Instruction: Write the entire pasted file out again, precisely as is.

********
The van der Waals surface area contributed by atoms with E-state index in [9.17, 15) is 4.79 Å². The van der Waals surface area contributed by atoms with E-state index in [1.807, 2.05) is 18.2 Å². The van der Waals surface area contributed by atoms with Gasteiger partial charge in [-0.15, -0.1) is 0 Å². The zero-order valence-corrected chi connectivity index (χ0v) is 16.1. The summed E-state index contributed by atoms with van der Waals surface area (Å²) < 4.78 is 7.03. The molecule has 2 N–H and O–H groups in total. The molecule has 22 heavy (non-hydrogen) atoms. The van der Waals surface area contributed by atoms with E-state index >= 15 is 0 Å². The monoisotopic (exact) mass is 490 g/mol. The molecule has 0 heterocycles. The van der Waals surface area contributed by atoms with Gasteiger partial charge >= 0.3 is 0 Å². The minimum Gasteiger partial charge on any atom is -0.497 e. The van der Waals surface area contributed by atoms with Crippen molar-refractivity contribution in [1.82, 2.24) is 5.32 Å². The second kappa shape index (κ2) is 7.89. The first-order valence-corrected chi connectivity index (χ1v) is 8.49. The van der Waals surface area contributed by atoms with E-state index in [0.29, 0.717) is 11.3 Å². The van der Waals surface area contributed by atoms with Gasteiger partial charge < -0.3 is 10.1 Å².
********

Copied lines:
The van der Waals surface area contributed by atoms with E-state index in [9.17, 15) is 4.79 Å². The van der Waals surface area contributed by atoms with E-state index in [1.807, 2.05) is 18.2 Å². The van der Waals surface area contributed by atoms with Gasteiger partial charge in [-0.15, -0.1) is 0 Å². The zero-order valence-corrected chi connectivity index (χ0v) is 16.1. The summed E-state index contributed by atoms with van der Waals surface area (Å²) < 4.78 is 7.03. The molecule has 2 N–H and O–H groups in total. The molecule has 22 heavy (non-hydrogen) atoms. The van der Waals surface area contributed by atoms with E-state index >= 15 is 0 Å². The monoisotopic (exact) mass is 490 g/mol. The molecule has 0 heterocycles. The van der Waals surface area contributed by atoms with Gasteiger partial charge >= 0.3 is 0 Å². The minimum Gasteiger partial charge on any atom is -0.497 e. The van der Waals surface area contributed by atoms with Crippen molar-refractivity contribution in [1.82, 2.24) is 5.32 Å². The second kappa shape index (κ2) is 7.89. The first-order valence-corrected chi connectivity index (χ1v) is 8.49. The van der Waals surface area contributed by atoms with E-state index in [0.29, 0.717) is 11.3 Å². The van der Waals surface area contributed by atoms with Gasteiger partial charge < -0.3 is 10.1 Å².